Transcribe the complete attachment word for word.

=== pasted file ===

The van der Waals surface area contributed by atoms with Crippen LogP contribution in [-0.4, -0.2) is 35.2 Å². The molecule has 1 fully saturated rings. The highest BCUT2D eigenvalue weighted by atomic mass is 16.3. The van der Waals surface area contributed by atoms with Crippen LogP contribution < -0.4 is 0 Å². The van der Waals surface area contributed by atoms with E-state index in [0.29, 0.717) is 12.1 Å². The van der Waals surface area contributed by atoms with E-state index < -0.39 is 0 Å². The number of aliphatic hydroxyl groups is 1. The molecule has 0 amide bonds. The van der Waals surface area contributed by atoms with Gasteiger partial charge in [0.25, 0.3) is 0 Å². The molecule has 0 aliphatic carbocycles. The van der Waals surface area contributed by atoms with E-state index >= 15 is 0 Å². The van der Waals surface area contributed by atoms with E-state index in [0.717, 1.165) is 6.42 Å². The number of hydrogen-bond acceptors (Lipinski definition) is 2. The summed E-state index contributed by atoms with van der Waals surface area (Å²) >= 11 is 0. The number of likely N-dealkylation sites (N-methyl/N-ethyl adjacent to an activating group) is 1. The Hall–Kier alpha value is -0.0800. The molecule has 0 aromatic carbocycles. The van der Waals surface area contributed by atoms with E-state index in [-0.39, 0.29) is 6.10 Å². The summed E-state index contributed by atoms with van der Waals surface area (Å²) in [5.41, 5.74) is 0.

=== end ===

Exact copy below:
The van der Waals surface area contributed by atoms with Crippen LogP contribution in [-0.4, -0.2) is 35.2 Å². The molecule has 1 fully saturated rings. The highest BCUT2D eigenvalue weighted by atomic mass is 16.3. The van der Waals surface area contributed by atoms with Crippen LogP contribution < -0.4 is 0 Å². The van der Waals surface area contributed by atoms with E-state index in [0.29, 0.717) is 12.1 Å². The van der Waals surface area contributed by atoms with E-state index < -0.39 is 0 Å². The number of aliphatic hydroxyl groups is 1. The molecule has 0 amide bonds. The van der Waals surface area contributed by atoms with Gasteiger partial charge in [0.25, 0.3) is 0 Å². The molecule has 0 aliphatic carbocycles. The van der Waals surface area contributed by atoms with E-state index >= 15 is 0 Å². The van der Waals surface area contributed by atoms with E-state index in [0.717, 1.165) is 6.42 Å². The number of hydrogen-bond acceptors (Lipinski definition) is 2. The summed E-state index contributed by atoms with van der Waals surface area (Å²) >= 11 is 0. The number of likely N-dealkylation sites (N-methyl/N-ethyl adjacent to an activating group) is 1. The Hall–Kier alpha value is -0.0800. The molecule has 0 aromatic carbocycles. The van der Waals surface area contributed by atoms with E-state index in [-0.39, 0.29) is 6.10 Å². The summed E-state index contributed by atoms with van der Waals surface area (Å²) in [5.41, 5.74) is 0.